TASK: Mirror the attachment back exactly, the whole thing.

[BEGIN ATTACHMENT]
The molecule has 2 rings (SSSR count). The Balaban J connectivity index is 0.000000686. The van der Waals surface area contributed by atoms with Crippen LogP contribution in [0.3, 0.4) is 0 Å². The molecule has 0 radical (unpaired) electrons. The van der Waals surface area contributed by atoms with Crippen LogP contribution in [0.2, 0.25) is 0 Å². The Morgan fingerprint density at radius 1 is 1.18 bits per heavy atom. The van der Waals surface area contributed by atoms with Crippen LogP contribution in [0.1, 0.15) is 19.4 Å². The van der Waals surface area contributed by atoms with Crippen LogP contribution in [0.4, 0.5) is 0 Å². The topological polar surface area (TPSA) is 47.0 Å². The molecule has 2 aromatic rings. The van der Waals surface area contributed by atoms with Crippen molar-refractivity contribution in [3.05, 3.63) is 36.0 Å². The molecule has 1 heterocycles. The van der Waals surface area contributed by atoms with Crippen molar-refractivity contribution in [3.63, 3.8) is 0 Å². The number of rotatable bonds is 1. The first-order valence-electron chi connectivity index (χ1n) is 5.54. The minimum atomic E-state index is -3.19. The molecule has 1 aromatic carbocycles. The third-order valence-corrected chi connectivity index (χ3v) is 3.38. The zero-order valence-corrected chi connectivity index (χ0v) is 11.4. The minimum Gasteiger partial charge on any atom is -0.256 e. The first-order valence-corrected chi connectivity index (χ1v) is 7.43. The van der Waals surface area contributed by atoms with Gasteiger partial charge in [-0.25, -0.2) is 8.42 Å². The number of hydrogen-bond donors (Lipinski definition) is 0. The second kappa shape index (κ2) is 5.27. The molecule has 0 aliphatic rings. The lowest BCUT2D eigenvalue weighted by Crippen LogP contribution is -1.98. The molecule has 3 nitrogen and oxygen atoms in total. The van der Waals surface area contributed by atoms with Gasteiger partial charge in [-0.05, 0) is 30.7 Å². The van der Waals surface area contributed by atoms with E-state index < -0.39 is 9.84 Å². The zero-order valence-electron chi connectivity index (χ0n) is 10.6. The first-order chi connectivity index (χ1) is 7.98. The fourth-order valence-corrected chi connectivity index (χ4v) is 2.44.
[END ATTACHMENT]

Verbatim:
The molecule has 2 rings (SSSR count). The Balaban J connectivity index is 0.000000686. The van der Waals surface area contributed by atoms with Crippen LogP contribution in [0.3, 0.4) is 0 Å². The molecule has 0 radical (unpaired) electrons. The van der Waals surface area contributed by atoms with Crippen LogP contribution in [0.2, 0.25) is 0 Å². The Morgan fingerprint density at radius 1 is 1.18 bits per heavy atom. The van der Waals surface area contributed by atoms with Crippen LogP contribution in [0.1, 0.15) is 19.4 Å². The van der Waals surface area contributed by atoms with Crippen LogP contribution in [0.4, 0.5) is 0 Å². The topological polar surface area (TPSA) is 47.0 Å². The molecule has 2 aromatic rings. The van der Waals surface area contributed by atoms with Crippen molar-refractivity contribution in [3.05, 3.63) is 36.0 Å². The molecule has 1 heterocycles. The van der Waals surface area contributed by atoms with Crippen molar-refractivity contribution in [3.63, 3.8) is 0 Å². The number of rotatable bonds is 1. The first-order valence-electron chi connectivity index (χ1n) is 5.54. The minimum atomic E-state index is -3.19. The molecule has 1 aromatic carbocycles. The third-order valence-corrected chi connectivity index (χ3v) is 3.38. The zero-order valence-corrected chi connectivity index (χ0v) is 11.4. The minimum Gasteiger partial charge on any atom is -0.256 e. The first-order valence-corrected chi connectivity index (χ1v) is 7.43. The van der Waals surface area contributed by atoms with Gasteiger partial charge in [-0.25, -0.2) is 8.42 Å². The number of hydrogen-bond donors (Lipinski definition) is 0. The second kappa shape index (κ2) is 5.27. The molecule has 0 aliphatic rings. The lowest BCUT2D eigenvalue weighted by Crippen LogP contribution is -1.98. The molecule has 3 nitrogen and oxygen atoms in total. The van der Waals surface area contributed by atoms with Gasteiger partial charge in [-0.05, 0) is 30.7 Å². The van der Waals surface area contributed by atoms with E-state index < -0.39 is 9.84 Å². The zero-order valence-electron chi connectivity index (χ0n) is 10.6. The first-order chi connectivity index (χ1) is 7.98. The fourth-order valence-corrected chi connectivity index (χ4v) is 2.44.